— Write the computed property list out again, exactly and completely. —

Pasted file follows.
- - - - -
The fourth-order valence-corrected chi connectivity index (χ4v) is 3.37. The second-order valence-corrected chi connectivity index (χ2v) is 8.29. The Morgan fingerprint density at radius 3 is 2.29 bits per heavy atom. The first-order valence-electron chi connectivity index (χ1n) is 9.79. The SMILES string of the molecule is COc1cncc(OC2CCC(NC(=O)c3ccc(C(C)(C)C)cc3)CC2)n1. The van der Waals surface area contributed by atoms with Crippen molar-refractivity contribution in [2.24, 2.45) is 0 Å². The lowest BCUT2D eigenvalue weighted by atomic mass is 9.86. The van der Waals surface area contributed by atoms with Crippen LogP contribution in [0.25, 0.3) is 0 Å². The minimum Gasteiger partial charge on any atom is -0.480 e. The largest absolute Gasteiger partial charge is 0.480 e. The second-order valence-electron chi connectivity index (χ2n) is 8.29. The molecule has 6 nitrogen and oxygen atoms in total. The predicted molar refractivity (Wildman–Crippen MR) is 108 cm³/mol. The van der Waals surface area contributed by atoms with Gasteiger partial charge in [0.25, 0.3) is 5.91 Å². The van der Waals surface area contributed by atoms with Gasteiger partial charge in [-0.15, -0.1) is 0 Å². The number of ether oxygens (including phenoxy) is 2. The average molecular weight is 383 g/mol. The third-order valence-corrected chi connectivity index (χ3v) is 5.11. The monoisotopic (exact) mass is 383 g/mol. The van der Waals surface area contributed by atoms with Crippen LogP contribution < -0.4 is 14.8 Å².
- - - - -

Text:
The fourth-order valence-corrected chi connectivity index (χ4v) is 3.37. The second-order valence-corrected chi connectivity index (χ2v) is 8.29. The Morgan fingerprint density at radius 3 is 2.29 bits per heavy atom. The first-order valence-electron chi connectivity index (χ1n) is 9.79. The SMILES string of the molecule is COc1cncc(OC2CCC(NC(=O)c3ccc(C(C)(C)C)cc3)CC2)n1. The van der Waals surface area contributed by atoms with Crippen molar-refractivity contribution in [2.24, 2.45) is 0 Å². The lowest BCUT2D eigenvalue weighted by atomic mass is 9.86. The van der Waals surface area contributed by atoms with Crippen LogP contribution in [0.25, 0.3) is 0 Å². The minimum Gasteiger partial charge on any atom is -0.480 e. The largest absolute Gasteiger partial charge is 0.480 e. The second-order valence-electron chi connectivity index (χ2n) is 8.29. The molecule has 6 nitrogen and oxygen atoms in total. The predicted molar refractivity (Wildman–Crippen MR) is 108 cm³/mol. The van der Waals surface area contributed by atoms with Gasteiger partial charge in [0.25, 0.3) is 5.91 Å². The van der Waals surface area contributed by atoms with Gasteiger partial charge in [-0.15, -0.1) is 0 Å². The number of ether oxygens (including phenoxy) is 2. The average molecular weight is 383 g/mol. The third-order valence-corrected chi connectivity index (χ3v) is 5.11. The monoisotopic (exact) mass is 383 g/mol. The van der Waals surface area contributed by atoms with Crippen LogP contribution < -0.4 is 14.8 Å².